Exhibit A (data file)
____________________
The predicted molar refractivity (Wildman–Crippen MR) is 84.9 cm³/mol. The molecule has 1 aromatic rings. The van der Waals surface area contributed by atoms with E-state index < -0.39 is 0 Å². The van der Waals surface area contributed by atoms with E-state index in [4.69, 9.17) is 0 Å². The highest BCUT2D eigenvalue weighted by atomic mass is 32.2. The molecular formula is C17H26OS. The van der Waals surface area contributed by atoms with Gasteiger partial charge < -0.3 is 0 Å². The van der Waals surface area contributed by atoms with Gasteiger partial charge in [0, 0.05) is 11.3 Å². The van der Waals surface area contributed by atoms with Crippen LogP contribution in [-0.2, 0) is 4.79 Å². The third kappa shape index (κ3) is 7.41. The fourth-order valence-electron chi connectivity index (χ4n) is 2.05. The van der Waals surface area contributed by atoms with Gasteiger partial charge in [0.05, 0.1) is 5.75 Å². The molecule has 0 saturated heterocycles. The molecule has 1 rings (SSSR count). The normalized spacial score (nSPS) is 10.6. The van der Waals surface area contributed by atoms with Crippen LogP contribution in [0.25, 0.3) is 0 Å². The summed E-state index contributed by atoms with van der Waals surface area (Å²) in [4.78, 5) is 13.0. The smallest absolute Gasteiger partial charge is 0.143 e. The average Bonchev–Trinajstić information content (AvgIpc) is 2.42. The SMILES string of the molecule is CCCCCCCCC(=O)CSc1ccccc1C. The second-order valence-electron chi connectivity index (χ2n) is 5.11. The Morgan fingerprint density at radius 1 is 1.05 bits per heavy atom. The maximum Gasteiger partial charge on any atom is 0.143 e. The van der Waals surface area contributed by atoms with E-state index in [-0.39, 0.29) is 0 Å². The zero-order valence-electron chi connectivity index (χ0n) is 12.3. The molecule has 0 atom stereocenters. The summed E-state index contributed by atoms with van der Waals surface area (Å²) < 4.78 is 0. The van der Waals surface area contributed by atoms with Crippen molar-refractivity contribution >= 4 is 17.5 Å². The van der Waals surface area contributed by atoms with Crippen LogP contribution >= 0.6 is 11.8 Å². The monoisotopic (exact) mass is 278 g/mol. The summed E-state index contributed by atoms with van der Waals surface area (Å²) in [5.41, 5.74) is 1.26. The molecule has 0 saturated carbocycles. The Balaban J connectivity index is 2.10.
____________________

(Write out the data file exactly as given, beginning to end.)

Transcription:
The predicted molar refractivity (Wildman–Crippen MR) is 84.9 cm³/mol. The molecule has 1 aromatic rings. The van der Waals surface area contributed by atoms with E-state index < -0.39 is 0 Å². The van der Waals surface area contributed by atoms with E-state index in [4.69, 9.17) is 0 Å². The highest BCUT2D eigenvalue weighted by atomic mass is 32.2. The molecular formula is C17H26OS. The van der Waals surface area contributed by atoms with Gasteiger partial charge < -0.3 is 0 Å². The van der Waals surface area contributed by atoms with Gasteiger partial charge in [0, 0.05) is 11.3 Å². The van der Waals surface area contributed by atoms with Crippen LogP contribution in [-0.2, 0) is 4.79 Å². The third kappa shape index (κ3) is 7.41. The fourth-order valence-electron chi connectivity index (χ4n) is 2.05. The van der Waals surface area contributed by atoms with Gasteiger partial charge in [0.05, 0.1) is 5.75 Å². The molecule has 0 saturated heterocycles. The molecule has 1 rings (SSSR count). The normalized spacial score (nSPS) is 10.6. The van der Waals surface area contributed by atoms with Crippen LogP contribution in [0.25, 0.3) is 0 Å². The summed E-state index contributed by atoms with van der Waals surface area (Å²) in [4.78, 5) is 13.0. The smallest absolute Gasteiger partial charge is 0.143 e. The average Bonchev–Trinajstić information content (AvgIpc) is 2.42. The SMILES string of the molecule is CCCCCCCCC(=O)CSc1ccccc1C. The second-order valence-electron chi connectivity index (χ2n) is 5.11. The Morgan fingerprint density at radius 1 is 1.05 bits per heavy atom. The maximum Gasteiger partial charge on any atom is 0.143 e. The van der Waals surface area contributed by atoms with E-state index in [-0.39, 0.29) is 0 Å². The zero-order valence-electron chi connectivity index (χ0n) is 12.3. The molecule has 0 atom stereocenters. The summed E-state index contributed by atoms with van der Waals surface area (Å²) < 4.78 is 0. The van der Waals surface area contributed by atoms with Crippen molar-refractivity contribution >= 4 is 17.5 Å². The van der Waals surface area contributed by atoms with Crippen LogP contribution >= 0.6 is 11.8 Å². The monoisotopic (exact) mass is 278 g/mol. The summed E-state index contributed by atoms with van der Waals surface area (Å²) in [5.41, 5.74) is 1.26. The molecule has 0 saturated carbocycles. The Balaban J connectivity index is 2.10.